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Anagallis Arvensis.—Red Chickweed.

Photo: Anagallis arvensis 3.Photo: Anagallis arvensis 1. The leaves of the Anagallis arvensis, Linné.
Nat. Ord.—Primulaceae.
COMMON NAMES: Red pimpernel, Scarlet pimpernel, Red chickweed, Poor man's weather glass.

Botanical Source.—Anagallis arvensis is a beautiful annual trailing plant, growing in fields, roadsides, etc., introduced into this country from Europe. The stem, which is square, and more or less procumbent, is from 6 to 20 inches long, has elongated branches, or is simple, often dotted with purple. The leaves are sessile, ovate, many-ribbed, opposite or ternate, dotted with purple at the back; the peduncles longer than the leaves the sepals linear-lanceolate, about equaling the petals; the petals obovate, obtuse, longer than the stamens, and crenate-glandular. The flowers are opposite, small, but beautiful, with scarlet petals opening at 8 o'clock, a. m., and closing at 2 p. m.; in damp weather not open at all. The stamens are purple, hairy, dilated and smooth at the base. Anthers yellow and heart-shaped. Style purple and permanent. Stigma capitate. The capsule is pale and transparent, the size of a pea, separating all round, the valves marked with some indications of longitudinal separations which seldom take effect. The seeds are roughish, abrupt externally, each with a central dot.

History and Chemical Composition.—Red chickweed blossoms from May to August. The leaves are the parts used; they are odorless, but have a rough unsavory taste. Water extracts their virtues. A volatile oil, of the specific gravity 0.980, has been obtained from the dry plant. It has a harsh, pungent taste, and possesses a pronounced odor. Saladin, in 1830, announced that the unpleasant acrid bitterness of the leaves was due to cyclamin, a white, poisonous, crystalline principle, while Malapert, in 1857, believed it due to saponin. Ɣ In fact the plant here under consideration, has been usually substituted in Mexico for Saponaria officinalis. In 1891, Dr. Schneegaus obtained two glucosides identical with those from quillaja and senega (Amer. Jour. Pharm.). A ferment, active in digesting raw meat, has been found (1892) in it (Daccomo and Tommasi), stated to be a white, amorphous mass, soluble in water, with no action upon starch.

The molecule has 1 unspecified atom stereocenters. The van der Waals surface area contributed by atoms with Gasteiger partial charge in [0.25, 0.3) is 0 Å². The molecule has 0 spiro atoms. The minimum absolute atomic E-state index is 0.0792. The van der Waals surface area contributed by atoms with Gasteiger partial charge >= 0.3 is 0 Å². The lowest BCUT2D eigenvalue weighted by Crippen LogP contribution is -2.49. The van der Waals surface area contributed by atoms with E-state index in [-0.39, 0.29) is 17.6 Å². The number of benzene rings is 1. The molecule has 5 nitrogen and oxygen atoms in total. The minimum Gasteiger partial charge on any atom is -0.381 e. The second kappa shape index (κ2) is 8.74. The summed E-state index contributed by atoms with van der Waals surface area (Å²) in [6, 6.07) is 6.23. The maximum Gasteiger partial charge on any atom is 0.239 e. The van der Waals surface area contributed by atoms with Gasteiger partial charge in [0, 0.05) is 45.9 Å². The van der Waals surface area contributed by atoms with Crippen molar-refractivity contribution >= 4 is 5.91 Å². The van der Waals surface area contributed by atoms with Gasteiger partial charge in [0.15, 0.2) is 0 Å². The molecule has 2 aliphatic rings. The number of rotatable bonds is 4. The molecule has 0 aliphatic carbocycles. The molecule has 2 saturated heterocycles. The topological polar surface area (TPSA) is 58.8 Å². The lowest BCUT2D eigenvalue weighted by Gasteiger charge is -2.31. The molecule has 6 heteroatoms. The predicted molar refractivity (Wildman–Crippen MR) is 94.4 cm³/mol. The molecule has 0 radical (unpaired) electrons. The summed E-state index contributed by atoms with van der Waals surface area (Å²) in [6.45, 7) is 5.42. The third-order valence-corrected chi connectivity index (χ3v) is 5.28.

Action, Medical Uses, and Doses.—This plant appears to possess energetic properties, for according to Lindley, Orfila killed a dog by "making him swallow 3 drachms of the extract; upon examination it was found to have inflamed the mucous membrane of the stomach." Grenier obtained a similar result. The volatile oil in very small doses (4 drops) produced bodily pain, and persistent, violent "sick-headache." Its virtues are not fully known. It was considered an antidote to poison many years ago, and has more recently been employed to prevent the evil results arising from the bite of a rabid animal. Its internal use has been advised in mania, epileptic attacks, dropsical affections, and other derangements of the nervous system, but it should be employed with caution. It may, however, be used in form of poultice, as a local application to old and ill-conditioned ulcers. Dose of tincture (℥viij to alcohol, 50 per cent, Oj), from 1 to 5 drops.

Related Species.Anagallis caerulea, Schreber. Blue pimpernel. Distinguished by blue flowers. It was thought by Linné a variety of red pimpernel. Its properties, chemically and medicinally, are probably analogous to those of Anagallis arvensis.


King's American Dispensatory, 1898, was written by Harvey Wickes Felter, M.D., and John Uri Lloyd, Phr. M., Ph. D.



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